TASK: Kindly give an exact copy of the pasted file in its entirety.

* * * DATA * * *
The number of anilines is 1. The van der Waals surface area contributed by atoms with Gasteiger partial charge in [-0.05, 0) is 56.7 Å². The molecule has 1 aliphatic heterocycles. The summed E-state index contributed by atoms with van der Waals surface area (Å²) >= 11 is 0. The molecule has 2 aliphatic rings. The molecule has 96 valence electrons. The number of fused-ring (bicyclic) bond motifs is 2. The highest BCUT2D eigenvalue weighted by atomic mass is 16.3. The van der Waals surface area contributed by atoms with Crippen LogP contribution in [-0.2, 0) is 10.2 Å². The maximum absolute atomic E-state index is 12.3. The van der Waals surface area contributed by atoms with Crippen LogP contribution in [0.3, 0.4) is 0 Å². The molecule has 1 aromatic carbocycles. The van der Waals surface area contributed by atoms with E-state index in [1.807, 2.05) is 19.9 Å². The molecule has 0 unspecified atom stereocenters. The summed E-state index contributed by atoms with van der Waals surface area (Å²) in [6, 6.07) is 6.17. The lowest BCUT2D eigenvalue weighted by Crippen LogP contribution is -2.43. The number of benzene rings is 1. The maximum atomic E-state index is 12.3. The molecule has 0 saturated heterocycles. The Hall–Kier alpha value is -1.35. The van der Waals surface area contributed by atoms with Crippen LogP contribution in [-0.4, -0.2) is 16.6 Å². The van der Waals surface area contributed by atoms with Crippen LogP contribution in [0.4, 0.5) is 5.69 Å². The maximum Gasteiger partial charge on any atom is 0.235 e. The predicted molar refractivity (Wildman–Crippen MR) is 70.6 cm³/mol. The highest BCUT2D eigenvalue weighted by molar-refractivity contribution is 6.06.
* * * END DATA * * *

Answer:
The number of anilines is 1. The van der Waals surface area contributed by atoms with Gasteiger partial charge in [-0.05, 0) is 56.7 Å². The molecule has 1 aliphatic heterocycles. The summed E-state index contributed by atoms with van der Waals surface area (Å²) >= 11 is 0. The molecule has 2 aliphatic rings. The molecule has 96 valence electrons. The number of fused-ring (bicyclic) bond motifs is 2. The highest BCUT2D eigenvalue weighted by atomic mass is 16.3. The van der Waals surface area contributed by atoms with Crippen LogP contribution in [-0.2, 0) is 10.2 Å². The maximum absolute atomic E-state index is 12.3. The van der Waals surface area contributed by atoms with Crippen LogP contribution in [0.3, 0.4) is 0 Å². The molecule has 1 aromatic carbocycles. The van der Waals surface area contributed by atoms with E-state index in [1.807, 2.05) is 19.9 Å². The molecule has 0 unspecified atom stereocenters. The summed E-state index contributed by atoms with van der Waals surface area (Å²) in [6, 6.07) is 6.17. The lowest BCUT2D eigenvalue weighted by Crippen LogP contribution is -2.43. The number of benzene rings is 1. The maximum atomic E-state index is 12.3. The molecule has 0 saturated heterocycles. The Hall–Kier alpha value is -1.35. The van der Waals surface area contributed by atoms with Crippen LogP contribution in [-0.4, -0.2) is 16.6 Å². The van der Waals surface area contributed by atoms with Crippen LogP contribution in [0.4, 0.5) is 5.69 Å². The maximum Gasteiger partial charge on any atom is 0.235 e. The predicted molar refractivity (Wildman–Crippen MR) is 70.6 cm³/mol. The highest BCUT2D eigenvalue weighted by molar-refractivity contribution is 6.06.